They need the so-called “learnability,” which is the desire and ability to learn new skills. Individuals need to do it themselves through available resources, such as online learning programmes like powerYOU by ManpowerGroup. By upskilling, they can have more job opportunities and easily stay employable in the changing world of work. Vietnam is moving from low income to middle income and sooner or later will move up further. That is good news for those who keep learning.

What are the coming plans of ManpowerGroup to help improve the quality of Vietnamese labour in Industry 4.0?

As I shared above, developing skilled talent so that the local workforce can adapt to the requirements of automation and digitisation is critical today.

Job opportunities are plentiful in the market today, but the quality of labour often fails to meet the requirements of enterprises. Therefore, we are actively working with many educational institutions to equip and improve the in-demand skills for students, especially students at vocational schools to help them meet the requirements of enterprises in the digital age.

From helping young people develop the skills that employers need to sharing workforce expertise gained from workforce development in more than 80 countries and territories, ManpowerGroup is committed to continue collaboration with vocational institutions in Vietnam. Our objective is to connect the students with various internships and job opportunities

An example of this is the signing of a MoU between ManpowerGroup Vietnam and the Eastern Saigon Vocational School in District 9, Ho Chi Minh City on June 5. Through this agreement, ManpowerGroup Vietnam is committed to provide the school with consultancy services to develop vocational training programmes meeting businesses’ requirements as well as soft skills training for the students. The cooperation is expected to provide thousands of job opportunities to the students and jobseekers in District 9 and the neighbouring regions.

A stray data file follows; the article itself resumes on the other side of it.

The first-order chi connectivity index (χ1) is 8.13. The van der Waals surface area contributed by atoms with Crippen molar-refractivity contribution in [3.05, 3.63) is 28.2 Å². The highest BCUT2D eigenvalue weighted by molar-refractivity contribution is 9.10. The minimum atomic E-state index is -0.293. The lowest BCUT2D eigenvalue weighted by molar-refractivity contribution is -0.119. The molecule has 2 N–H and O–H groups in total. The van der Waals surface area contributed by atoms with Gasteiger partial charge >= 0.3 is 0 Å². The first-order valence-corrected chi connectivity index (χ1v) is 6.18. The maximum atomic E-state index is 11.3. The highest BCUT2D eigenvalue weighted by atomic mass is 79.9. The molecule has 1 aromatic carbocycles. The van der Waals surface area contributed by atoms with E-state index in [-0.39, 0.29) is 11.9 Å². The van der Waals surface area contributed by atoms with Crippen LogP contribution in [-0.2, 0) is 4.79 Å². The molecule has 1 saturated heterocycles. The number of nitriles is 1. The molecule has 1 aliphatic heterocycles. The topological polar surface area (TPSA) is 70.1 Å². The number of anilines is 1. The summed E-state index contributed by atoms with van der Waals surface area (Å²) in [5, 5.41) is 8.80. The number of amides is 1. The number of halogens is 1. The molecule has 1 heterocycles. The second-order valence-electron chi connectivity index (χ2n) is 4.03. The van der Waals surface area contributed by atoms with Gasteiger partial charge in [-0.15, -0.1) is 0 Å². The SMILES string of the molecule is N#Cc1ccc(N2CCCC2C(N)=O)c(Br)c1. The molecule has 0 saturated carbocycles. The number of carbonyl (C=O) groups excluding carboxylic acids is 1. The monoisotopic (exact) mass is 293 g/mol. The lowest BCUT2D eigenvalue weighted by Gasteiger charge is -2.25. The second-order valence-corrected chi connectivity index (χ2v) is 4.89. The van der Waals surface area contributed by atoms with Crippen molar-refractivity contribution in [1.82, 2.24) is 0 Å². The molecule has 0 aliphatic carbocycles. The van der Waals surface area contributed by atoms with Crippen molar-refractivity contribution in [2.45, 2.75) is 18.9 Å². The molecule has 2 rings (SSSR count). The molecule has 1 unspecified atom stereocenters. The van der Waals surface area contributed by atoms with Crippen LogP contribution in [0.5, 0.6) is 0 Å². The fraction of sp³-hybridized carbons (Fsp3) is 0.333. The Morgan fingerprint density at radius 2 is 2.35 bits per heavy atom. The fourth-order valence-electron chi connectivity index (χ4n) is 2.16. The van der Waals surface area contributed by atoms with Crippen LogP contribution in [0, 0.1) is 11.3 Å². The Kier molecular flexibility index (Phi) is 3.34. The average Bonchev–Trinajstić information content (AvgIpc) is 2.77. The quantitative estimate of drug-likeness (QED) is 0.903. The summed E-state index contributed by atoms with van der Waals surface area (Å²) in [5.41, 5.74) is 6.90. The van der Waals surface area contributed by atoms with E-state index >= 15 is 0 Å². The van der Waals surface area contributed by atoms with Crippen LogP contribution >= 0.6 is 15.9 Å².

In many northern provinces like Thai Binh, Hoa Binh, Vinh Phuc, Phu Xuyen, and Hung Yen, among others, ManpowerGroup Vietnam has established close relationships with several universities and vocational schools whose students are ready to take internships at many of our clients’ companies.

Especially, we aim to support the improvement of the labour market infrastructure in Vietnam by sharing our experience from international labour markets, as well as connecting and enhancing Vietnam's cooperation with other countries on labour, employment, and human resources development. We believe this objective is within our reach thanks to ManpowerGroup’s 70 years of global expertise in HR consulting and recruitment.

We believe that we can contribute positively to improving the quality of the local workforce, reducing unemployment, and enabling enterprises to find the right talent they need.

By Bich Thuy